It’s interesting to look back on life and all the things we’ve experienced and chosen to do. Sometimes the direction we take is well thought out and planned. Other times it is spontaneous as we roll with the punches and perks of life. In one step we move left, and in the next right. Some of us know where we are headed. Others of us are simply there to enjoy the ride.
Of the thousands of paths to choose from, somehow we all make our way.
Goal: To create one piece of work each day for 365 consecutive days
It is official. I am lucky enough to have landed some studio space at Rendition Gallery, a local joint here in Ft. Collins! I got all moved in yesterday and am super excited and a wee bit nervous for the opportunity to work and show there.
The downside to this big move is that my time spent working alongside Box (the cat) will be greatly diminished. I do, however, gain significantly more human interaction – with really great artists, no less.
My first official, completed project in the new space was this cut paper design. I feel like choosing to do a cut paper piece was a great decision for yesterday. With nerves being a bit high, it was a good way for me to relax and just enjoy the process of creating.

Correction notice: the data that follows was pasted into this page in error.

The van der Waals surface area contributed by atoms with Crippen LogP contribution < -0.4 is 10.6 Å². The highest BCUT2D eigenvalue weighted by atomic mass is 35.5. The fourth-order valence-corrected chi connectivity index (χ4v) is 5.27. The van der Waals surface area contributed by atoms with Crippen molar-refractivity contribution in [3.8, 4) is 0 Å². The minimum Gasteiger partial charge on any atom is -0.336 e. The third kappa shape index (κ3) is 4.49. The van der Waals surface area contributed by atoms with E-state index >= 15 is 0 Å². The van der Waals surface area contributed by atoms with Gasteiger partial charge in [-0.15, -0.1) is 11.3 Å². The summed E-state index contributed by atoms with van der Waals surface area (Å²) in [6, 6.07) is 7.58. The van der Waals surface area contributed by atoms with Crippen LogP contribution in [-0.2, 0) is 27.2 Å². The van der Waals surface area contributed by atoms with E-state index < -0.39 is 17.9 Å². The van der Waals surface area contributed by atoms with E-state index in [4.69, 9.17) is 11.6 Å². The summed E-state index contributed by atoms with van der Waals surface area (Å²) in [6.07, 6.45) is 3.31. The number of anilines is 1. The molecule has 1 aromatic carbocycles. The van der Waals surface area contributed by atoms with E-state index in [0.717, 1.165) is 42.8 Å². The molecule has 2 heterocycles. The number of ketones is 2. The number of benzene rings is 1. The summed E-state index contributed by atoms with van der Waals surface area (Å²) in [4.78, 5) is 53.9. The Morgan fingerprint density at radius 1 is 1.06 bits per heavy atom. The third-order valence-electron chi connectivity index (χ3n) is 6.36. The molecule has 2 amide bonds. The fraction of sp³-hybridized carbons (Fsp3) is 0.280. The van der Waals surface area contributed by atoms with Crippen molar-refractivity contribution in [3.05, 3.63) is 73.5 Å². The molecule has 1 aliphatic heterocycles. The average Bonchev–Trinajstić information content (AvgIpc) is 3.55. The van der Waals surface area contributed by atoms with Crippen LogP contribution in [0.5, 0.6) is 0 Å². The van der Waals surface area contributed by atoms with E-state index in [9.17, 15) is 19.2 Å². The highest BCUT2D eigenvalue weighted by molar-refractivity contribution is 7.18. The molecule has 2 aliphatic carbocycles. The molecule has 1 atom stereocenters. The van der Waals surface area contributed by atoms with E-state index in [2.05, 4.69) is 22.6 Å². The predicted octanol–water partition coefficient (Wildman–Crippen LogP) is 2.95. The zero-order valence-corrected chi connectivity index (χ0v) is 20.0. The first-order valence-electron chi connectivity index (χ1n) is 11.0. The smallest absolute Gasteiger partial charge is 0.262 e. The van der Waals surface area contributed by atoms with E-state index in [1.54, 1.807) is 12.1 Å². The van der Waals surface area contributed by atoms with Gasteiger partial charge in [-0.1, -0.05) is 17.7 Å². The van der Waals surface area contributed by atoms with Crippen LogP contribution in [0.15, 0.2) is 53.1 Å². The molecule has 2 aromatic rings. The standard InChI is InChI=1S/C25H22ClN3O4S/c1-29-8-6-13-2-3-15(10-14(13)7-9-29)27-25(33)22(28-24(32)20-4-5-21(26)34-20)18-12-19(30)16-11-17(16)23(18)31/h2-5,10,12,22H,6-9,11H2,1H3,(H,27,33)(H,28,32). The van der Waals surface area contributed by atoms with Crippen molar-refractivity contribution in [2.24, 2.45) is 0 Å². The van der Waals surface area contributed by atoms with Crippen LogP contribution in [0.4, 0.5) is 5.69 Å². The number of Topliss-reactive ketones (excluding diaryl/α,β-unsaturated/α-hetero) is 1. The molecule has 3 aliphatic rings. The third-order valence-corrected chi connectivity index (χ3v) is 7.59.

As for Box; his crying upon us getting home leads me to believe he is not as happy with the situation as I am.
Oh – If you’re in Ft. Collins, CO, over the next six months, stop on in. I’d love to see you!
Years back an acquaintance of mine let me know that my ink drawings reminded him a bit of a fantastic artist named Nikki McClure. While her work was cut paper, I think the style of our lines might have been what made a connection for him. I dug that he likened my work to hers, but had no desire to move in the paper cutting direction.
Since that time I have come upon the work of Beatrice Coron and a few others who happen to be amazingly talented cut paper artists. Inspired by the work they do and knowing that I need to push myself to experiment with new processes; I decided to take a crack it.
My initial attempt on this piece was so-so. I was desperately trying for precise, controlled lines with a big ‘ol box cutter like thing (I don’t recommend this but my exacto blade was dull). But after buying new blades to clean up my initial cuts and adding more detail, I found I loved the process. The challenge of manipulating the paper into intricate designs is fantastic! I’m pretty darned sure there will be more of these to come.
Goal: To create one work of art each day for 365 consecutive days